cw: reference to Holocaust
Hair is an extension of our identity. Just as a tree nurtures and spreads its roots around its home, hair grows, protects, and translates elements of our expression to the world. Whether it is for purely aesthetic or practical reasons, everyone chooses to groom and maintain their hair in a certain manner. Hair is a powerful symbol — an extension of our identity, attitudes, and beliefs. It’s a domain where we can express our individuality, conform to uniformity, or show involvement in a specific culture or lifestyle.
Hair, like other aspects of personal appearance and decoration, has always been subject to changing fashions. In the same way that perms were once the height of style 30 years ago, trends come and go, and often changes in popular hairstyles reflect a broader contextual. In the late 90s, Jennifer Anniston’s short bob was coined “The Rachel”, after her character in Friends, and the style was quickly duplicated by many. However, while trends in fashion are swept out with the change of a season, hair trends tend to move at a much slower rate, somewhat due to factors such as hair growth and maintaining healthy hair.
Hair health aside, personal identity is heavily linked to hair, and this is probably the most significant factor that slows hair trends. Hair is literally apart of our body, unlike clothes and shoes, which can be tried, tested, and discarded. It forms part of our physical attributes in the same way the colour of our eyes and the shape of our nose do. Though hair can be easily modified, unlike most other physical attributes, certain styles and cuts frame our face, and can become a fundamental part of who we are. Ultimately, any changes to our hair affect our sense of self.
Inasmuch as hair acts as a personal identifier, it is also inextricably linked to notions of gender, race, and religion. Choosing to cover our hair, or wear it in a particular way, can be linked to religious customs. Headscarves, turbans, and other head-coverings are linked to Islam and Sikhism. In Hinduism, a series of hair rituals are performed from birth to death, and long thick hair is associated with feminine beauty. Spiritual connections to hair are also held by cultural groups in Africa. For them, the head is the centre of control, communication, and identity — and thus, they believe hair to be a source of power.
Hair’s profound potential has also been recognised by radical political groups and throughout history many have used its power to make symbolic statements. In the 1960s, many African-Americans rejected the styling practices that sought to relax and straighten their hair in favour of more natural styles, such as the afro. It was a simple choice of hairstyle that also revealed their support for the Black Power and Civil Rights Movement. Today, Black women’s hair continues to be political, as an unattainable European standard of beauty prevails — based on oppressive structures and unrealistic ideas. All the while, Black hairstyles like cornrows and weaves continue to be adopted by non-Black individuals participating in violent and ignorant appropriation.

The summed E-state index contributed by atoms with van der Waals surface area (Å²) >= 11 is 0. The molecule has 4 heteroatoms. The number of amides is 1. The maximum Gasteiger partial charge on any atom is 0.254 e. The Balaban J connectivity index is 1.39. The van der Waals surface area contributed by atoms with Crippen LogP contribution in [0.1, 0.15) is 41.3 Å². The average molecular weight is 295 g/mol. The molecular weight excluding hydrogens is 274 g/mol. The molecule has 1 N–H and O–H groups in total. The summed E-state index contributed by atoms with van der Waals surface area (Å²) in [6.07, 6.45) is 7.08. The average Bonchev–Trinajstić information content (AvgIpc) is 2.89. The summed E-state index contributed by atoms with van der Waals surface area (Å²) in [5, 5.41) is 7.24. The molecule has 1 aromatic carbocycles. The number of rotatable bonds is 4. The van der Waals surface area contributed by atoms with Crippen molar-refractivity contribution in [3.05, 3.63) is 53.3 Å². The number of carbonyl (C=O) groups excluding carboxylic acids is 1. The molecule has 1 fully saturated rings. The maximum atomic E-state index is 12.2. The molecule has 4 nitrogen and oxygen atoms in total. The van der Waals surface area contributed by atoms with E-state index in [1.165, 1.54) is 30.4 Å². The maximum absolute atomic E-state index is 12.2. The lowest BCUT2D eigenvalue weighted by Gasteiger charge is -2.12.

The removal of hair — deliberate or not — is just as powerful as its presence. Shaved heads being used as an intentional tool to weaken individual identity and inflict uniformity. US army recruits are routinely subject to crew cuts, and the loss of individuality is a core element of initial training. More violently, during the Holocaust the heads and bodies of individuals forced into concentration camps were shaved so as to further dehumanise them. Hair removal was also used as a punishment amongst women believed to be associated with ‘the enemy’ after WWII. Women being forced to have their head shaved also reflects the historical and ongoing gendering of hair.
Traditionally in Western society, men have short hair while women keep theirs long. When long hair is so commonly associated with femininity, the notion of a woman choosing to have short hair can be a political statement; a powerful woman deciding not to succumb to the patriarchy’s fear of scissors. The correlation between women with short hair and liberation first began with female communists and soldiers in China. They adopted a short bob cut just below the ears — a hairdo that was symbolic of women taking control of their own lives.
Expression of identity, belief, values, and lifestyle through hair is an act that everyone takes part in, to an extent far beyond fashion and styling. Even choosing not to have hair is a choice, and can be a statement in itself. Hair is powerful, meaningful, and symbolic. It stays with you all day, and all throughout your life — expressing, shielding, and supporting you. Hair is an integral part of who you are.